WHurley spins BMC into open source

William Hurley, who goes by WHurley, has been an open source advocate and organizer for many years.When he left Qlusters recently for BMC Software, the Houston-based company which began with accounting software and grew like a snip of oilpatch,  I wondered how far he could spin that company toward open source.

William Hurley BMC Software
William Hurley, who goes by WHurley, has been an open source advocate and organizer for many years.

When he left Qlusters recently for BMC Software, the Houston-based company which began with accounting software and grew like a snip of oilpatch,  I wondered how far he could spin that company toward open source.

The answer is pretty far.

From OSCON, he writes that the company has opened a developer network supporting several open source projects, all under the BSD license.  

It's true that all these projects support BMC's proprietary software, and selling software is still BMC's business. But everything the company is doing with open source seems transparent, simple, and straightforward.

Here's the WHurley sales pitch, followed by the open source pitch:

Our BSM strategy is key to aligning business and IT. There are a lot of open source point products out there that do not play well with one another, and no clear, comprehensive enterprise management strategy. By integrating open source with BSM, we’re giving you the solutions you’re looking for and the ability to map open source management tools directly to your business strategy.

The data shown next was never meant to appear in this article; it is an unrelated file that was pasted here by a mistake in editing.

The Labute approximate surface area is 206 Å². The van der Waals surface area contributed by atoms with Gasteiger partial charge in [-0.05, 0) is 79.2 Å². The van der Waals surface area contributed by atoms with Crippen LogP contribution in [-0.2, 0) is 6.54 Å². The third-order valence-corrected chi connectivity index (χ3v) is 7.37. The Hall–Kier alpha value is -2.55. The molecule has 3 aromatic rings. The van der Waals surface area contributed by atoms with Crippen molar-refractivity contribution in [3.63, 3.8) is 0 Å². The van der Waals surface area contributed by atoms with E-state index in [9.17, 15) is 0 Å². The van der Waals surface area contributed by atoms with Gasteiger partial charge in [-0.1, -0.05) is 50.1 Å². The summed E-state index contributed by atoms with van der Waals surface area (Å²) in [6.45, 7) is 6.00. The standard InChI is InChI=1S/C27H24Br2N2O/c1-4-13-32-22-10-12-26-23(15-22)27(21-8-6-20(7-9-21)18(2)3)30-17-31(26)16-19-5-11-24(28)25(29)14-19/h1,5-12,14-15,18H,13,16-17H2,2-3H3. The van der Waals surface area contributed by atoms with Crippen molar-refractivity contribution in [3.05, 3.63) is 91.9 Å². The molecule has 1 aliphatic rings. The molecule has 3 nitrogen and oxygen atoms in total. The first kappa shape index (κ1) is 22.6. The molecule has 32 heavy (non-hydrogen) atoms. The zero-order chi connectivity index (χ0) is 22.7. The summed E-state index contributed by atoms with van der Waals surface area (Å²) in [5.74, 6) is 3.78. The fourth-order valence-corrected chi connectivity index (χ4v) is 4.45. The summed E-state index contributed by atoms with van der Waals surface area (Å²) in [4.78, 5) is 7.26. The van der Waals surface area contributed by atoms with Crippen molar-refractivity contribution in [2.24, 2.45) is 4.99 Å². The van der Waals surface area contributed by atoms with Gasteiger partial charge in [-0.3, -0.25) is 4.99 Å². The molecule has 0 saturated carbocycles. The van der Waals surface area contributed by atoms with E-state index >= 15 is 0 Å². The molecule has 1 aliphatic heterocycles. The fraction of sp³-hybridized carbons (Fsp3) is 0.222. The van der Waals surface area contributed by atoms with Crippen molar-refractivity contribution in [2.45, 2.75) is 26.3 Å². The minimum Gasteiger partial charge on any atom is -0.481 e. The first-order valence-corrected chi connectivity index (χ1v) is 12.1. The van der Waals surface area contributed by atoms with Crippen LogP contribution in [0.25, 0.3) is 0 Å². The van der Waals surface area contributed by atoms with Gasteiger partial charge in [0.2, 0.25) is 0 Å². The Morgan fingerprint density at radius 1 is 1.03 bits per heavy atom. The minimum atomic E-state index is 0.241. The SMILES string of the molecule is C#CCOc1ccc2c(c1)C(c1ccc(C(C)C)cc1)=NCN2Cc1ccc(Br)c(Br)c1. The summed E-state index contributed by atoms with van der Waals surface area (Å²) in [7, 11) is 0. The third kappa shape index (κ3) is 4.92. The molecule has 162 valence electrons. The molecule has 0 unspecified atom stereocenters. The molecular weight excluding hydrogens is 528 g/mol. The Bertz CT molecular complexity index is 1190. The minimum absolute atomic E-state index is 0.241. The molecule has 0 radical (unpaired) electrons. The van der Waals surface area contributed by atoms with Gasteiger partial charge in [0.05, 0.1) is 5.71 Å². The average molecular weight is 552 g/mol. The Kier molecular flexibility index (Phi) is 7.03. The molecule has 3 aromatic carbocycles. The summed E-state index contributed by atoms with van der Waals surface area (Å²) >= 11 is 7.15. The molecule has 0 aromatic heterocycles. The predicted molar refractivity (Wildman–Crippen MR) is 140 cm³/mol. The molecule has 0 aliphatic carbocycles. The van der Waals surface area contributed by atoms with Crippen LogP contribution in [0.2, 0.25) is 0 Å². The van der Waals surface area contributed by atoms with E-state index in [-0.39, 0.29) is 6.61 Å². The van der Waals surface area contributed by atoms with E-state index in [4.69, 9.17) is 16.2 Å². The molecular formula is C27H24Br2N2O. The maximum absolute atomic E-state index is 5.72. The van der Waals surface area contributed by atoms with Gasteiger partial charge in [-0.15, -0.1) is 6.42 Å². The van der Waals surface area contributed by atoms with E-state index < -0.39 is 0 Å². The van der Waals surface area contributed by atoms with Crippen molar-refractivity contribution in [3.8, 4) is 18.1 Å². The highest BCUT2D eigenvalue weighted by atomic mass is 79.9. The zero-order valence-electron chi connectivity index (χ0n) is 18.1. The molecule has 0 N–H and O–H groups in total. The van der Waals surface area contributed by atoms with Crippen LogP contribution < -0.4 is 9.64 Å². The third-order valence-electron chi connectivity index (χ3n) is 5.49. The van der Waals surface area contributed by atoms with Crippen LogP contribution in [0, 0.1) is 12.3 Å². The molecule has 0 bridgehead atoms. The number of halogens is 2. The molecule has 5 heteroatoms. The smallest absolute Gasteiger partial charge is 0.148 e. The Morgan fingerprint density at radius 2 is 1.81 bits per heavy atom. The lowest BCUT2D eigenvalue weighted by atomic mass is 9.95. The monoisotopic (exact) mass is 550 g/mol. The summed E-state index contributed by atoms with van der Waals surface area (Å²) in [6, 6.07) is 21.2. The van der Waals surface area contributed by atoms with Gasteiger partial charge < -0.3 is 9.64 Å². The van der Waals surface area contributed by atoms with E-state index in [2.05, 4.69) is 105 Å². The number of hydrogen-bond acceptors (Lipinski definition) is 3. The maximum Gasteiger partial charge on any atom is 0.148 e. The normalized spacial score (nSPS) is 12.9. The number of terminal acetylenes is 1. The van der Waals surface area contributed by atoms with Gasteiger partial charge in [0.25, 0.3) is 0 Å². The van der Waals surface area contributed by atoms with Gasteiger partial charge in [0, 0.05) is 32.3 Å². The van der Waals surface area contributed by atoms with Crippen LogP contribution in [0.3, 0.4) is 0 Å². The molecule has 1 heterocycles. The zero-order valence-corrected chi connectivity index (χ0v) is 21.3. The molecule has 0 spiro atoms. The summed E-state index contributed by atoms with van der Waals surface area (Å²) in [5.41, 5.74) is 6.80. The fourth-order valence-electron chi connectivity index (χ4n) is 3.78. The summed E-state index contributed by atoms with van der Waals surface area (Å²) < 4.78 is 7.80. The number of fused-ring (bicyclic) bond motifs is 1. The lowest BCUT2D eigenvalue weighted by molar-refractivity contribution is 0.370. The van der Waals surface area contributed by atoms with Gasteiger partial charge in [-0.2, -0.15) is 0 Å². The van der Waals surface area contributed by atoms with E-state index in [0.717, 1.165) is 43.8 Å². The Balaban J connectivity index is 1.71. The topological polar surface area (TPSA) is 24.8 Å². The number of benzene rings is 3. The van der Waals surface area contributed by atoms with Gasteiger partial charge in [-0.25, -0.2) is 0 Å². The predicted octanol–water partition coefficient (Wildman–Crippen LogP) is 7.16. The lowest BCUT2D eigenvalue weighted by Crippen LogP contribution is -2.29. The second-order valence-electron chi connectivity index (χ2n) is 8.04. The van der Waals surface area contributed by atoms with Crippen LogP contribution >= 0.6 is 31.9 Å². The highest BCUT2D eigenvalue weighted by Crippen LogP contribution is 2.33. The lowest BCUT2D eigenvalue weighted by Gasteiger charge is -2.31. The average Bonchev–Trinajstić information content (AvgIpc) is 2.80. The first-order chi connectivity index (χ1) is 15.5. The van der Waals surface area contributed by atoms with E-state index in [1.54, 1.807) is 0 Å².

We are committed to being completely open with the community. I hope that other corporations will follow our lead and start building their developer networks with their customers and not for their customers. I also hope they’ll adopt a permissive license, and consider converting their existing projects to truly open licenses that put their user’s needs first.

As I have written here many times there is nothing incompatible between open source and profit. There is not even anything incompatible between open source and a proprietary model.

Open source is all about compromise -- if you want purity you're a FOSS person. (Not that there's anything wrong with that.)

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